JONESBORO, AR (KAIT) – You may think "don't let the bed bugs bite" is a saying from generations past. With numerous cases popping up across the country experts say think again. Bed bugs are becoming a big problem, including right here in Region 8.
They're being found mainly in hotel rooms across the country. Anyone who travels, from business folks to soldiers are bringing them home. In the next few weeks holiday travel will start. Experts say there is a lot you need to know before you travel to make sure you take the bite out of bed bugs.
"It is becoming much more common even here in Jonesboro," said Entomologist Dr. Tanja McKay.
Your pillow, your sheets, your mattress may not be safe.
"They're hitchhikers and they're moving around," said McKay.
Your bed could be a breeding ground for bed bugs and you are dinner.
"They are here. There's just a few minimal cases right now, but it's something as more people travel they will get spread from home to home," said Lance Winford with All American Pest Control.
"This is something that we're facing that's truly, truly coming," said Ken Winford of All American Pest Control.
Experts say they have always been a part of our lives. Eighty years ago bed bugs were found in homes, hotels and movie theatres.
"It's just been in the last five to ten years that we're starting to see these bed bug resurgences come through," said McKay.
"You started getting calls for bed bugs even up to seven or eight years ago," said Lance Winford.
Father and son team Lance and Ken Winford run All American Pest Control and have found cases of bed bugs in Region 8 and say its just the beginning.
"It's something that most people won't detect at first. They can bite you and some people show no irritations to them, some people it does affect," said Winford.
"People are constantly moving and these insects can travel with us from place to place," said McKay.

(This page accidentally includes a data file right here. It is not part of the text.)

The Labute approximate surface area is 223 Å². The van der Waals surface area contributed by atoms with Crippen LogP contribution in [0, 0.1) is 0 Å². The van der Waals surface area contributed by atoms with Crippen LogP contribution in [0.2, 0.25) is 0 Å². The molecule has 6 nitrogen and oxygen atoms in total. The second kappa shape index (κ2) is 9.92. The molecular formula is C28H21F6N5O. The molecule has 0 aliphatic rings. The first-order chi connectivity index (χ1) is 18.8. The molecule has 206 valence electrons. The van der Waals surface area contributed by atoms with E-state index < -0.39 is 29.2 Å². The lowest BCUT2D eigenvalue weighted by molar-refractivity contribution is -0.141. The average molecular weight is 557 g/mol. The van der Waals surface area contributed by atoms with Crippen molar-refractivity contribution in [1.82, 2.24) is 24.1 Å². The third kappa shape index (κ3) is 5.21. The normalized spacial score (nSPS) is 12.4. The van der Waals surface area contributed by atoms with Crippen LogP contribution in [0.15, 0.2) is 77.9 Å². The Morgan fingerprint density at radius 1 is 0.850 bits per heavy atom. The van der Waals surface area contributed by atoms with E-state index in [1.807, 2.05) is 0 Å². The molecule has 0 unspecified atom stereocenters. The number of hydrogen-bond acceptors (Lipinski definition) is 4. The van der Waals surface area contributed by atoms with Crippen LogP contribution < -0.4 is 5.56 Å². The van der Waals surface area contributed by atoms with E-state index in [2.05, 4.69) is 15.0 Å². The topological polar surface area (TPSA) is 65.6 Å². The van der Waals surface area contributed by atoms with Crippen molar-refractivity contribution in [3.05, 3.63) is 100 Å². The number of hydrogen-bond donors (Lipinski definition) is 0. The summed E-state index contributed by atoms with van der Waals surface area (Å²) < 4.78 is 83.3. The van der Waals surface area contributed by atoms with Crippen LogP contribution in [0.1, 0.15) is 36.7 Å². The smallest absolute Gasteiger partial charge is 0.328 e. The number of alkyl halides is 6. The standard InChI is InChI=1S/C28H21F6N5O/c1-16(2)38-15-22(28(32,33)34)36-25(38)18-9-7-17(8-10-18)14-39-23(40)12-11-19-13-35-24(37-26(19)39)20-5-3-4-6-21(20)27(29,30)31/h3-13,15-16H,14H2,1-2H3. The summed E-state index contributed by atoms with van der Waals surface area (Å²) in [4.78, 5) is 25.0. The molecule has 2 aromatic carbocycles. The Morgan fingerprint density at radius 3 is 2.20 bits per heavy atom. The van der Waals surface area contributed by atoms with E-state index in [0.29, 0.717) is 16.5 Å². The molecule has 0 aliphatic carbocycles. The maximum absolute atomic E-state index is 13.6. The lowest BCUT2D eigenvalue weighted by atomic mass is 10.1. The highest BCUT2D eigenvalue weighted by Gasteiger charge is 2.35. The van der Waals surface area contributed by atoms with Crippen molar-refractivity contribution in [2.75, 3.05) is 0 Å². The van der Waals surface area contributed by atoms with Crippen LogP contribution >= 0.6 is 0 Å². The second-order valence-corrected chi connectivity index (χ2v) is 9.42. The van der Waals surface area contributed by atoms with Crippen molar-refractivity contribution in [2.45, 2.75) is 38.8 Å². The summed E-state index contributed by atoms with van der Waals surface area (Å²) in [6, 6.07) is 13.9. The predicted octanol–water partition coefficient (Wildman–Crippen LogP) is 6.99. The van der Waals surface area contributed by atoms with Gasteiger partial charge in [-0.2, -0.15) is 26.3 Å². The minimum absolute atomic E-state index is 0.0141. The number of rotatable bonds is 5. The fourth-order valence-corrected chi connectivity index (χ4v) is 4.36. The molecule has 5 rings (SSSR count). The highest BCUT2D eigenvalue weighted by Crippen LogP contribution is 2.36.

As you travel you can pick these creepy crawlers up in a hotel room.
"You can go to a hotel go into the bedroom and lay your luggage out. The next thing you know you come home and they're in your luggage. You sit your luggage down in the floor and they scatter throughout the house. Next thing you know, your house is infested," said Winford.
"To avoid that you should check your hotel room before you hit the sack.
"Go over to the bed, strip back the sheets and look around the seams and around the edges of the mattress," said McKay.
Entomologist Dr. Tanja McKay said you're looking for little black specks left behind by the bugs.
"They're coming out at night and so during the daytime they're actually hiding behind the bed, behind the headboard, behind the walls, inside the walls, inside the mattresses," said McKay.
Experts like the Winford's check furniture, electric outlets, the floor and any possible hiding places.
"Anything that's on the floor that's left behind, if you have clothes or boxes of books, they will be hiding in the cracks and crevices even under furniture," said McKay.
A lot of us take advantage of that extra space under our beds to store out of season clothing or whatever will fit but that could be a great place for bed bugs to hide.
"You try to treat them yourself, it's hard enough for us to treat them, you try to treat them yourself and you scatter them throughout the house. It just makes them that more difficult to control," said Winford.
If you do get a case of bed bugs, it's not the end of the world. The bugs do not carry any diseases, but do carry the creep factor.
"Just the thought more than anything of these insects coming out at night and feeding on you while you're asleep," said Winford.
Experts say there are a lot of cases of bed bugs in third world countries. Ken Winford tells Region 8 News our soldiers returning from combat can carry these bugs home too. To avoid bringing them into your home anytime you travel unpack your bags in the bath tub and wash all of your clothes in hot water or put them in the dryer on high heat. The heat will kill the bed bugs. Another alternative that is recommended is to sit your luggage out in the front yard for 24 to 48 hours and the heat of the sun will kill the bugs.
According to the Centers for Disease Control, bed bugs can cause problems with your physical and mental health and could impact you economically.
To help avoid becoming a victim of bed bugs the CDC suggests you seal up cracks and crevices in your home, treat your home with pesticides that are known to work, and periodically search your own home for the signs.
With the resurgence of bed bugs federal environmental officials recently created a pesticide database for people battling the bugs. The Environmental Protection Agency said they will list all pesticides that are known to be effective against the bugs.